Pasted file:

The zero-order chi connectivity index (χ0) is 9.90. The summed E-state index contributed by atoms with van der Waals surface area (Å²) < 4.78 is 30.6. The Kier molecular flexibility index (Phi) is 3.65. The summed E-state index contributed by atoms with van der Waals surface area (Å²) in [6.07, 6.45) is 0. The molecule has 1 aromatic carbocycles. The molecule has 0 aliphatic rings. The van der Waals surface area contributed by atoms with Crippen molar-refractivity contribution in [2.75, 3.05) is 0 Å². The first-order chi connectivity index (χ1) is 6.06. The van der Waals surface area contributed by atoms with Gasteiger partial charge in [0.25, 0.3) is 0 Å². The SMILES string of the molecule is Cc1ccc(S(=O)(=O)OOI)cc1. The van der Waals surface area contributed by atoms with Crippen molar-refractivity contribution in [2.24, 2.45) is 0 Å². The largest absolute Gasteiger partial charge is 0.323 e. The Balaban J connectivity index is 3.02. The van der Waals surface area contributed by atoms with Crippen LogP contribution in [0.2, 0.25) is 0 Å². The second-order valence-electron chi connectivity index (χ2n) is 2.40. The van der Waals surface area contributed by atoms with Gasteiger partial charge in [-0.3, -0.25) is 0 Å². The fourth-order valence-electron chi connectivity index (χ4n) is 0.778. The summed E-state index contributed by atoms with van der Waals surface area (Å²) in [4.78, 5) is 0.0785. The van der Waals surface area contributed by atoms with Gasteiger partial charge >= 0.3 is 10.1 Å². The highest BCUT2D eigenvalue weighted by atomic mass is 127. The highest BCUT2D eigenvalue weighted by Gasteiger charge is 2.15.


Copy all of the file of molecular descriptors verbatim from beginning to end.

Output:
The zero-order chi connectivity index (χ0) is 9.90. The summed E-state index contributed by atoms with van der Waals surface area (Å²) < 4.78 is 30.6. The Kier molecular flexibility index (Phi) is 3.65. The summed E-state index contributed by atoms with van der Waals surface area (Å²) in [6.07, 6.45) is 0. The molecule has 1 aromatic carbocycles. The molecule has 0 aliphatic rings. The van der Waals surface area contributed by atoms with Crippen molar-refractivity contribution in [2.75, 3.05) is 0 Å². The first-order chi connectivity index (χ1) is 6.06. The van der Waals surface area contributed by atoms with Gasteiger partial charge in [0.25, 0.3) is 0 Å². The SMILES string of the molecule is Cc1ccc(S(=O)(=O)OOI)cc1. The van der Waals surface area contributed by atoms with Crippen molar-refractivity contribution in [2.24, 2.45) is 0 Å². The largest absolute Gasteiger partial charge is 0.323 e. The Balaban J connectivity index is 3.02. The van der Waals surface area contributed by atoms with Crippen LogP contribution in [0.2, 0.25) is 0 Å². The second-order valence-electron chi connectivity index (χ2n) is 2.40. The van der Waals surface area contributed by atoms with Gasteiger partial charge in [-0.3, -0.25) is 0 Å². The fourth-order valence-electron chi connectivity index (χ4n) is 0.778. The summed E-state index contributed by atoms with van der Waals surface area (Å²) in [4.78, 5) is 0.0785. The van der Waals surface area contributed by atoms with Gasteiger partial charge >= 0.3 is 10.1 Å². The highest BCUT2D eigenvalue weighted by atomic mass is 127. The highest BCUT2D eigenvalue weighted by Gasteiger charge is 2.15.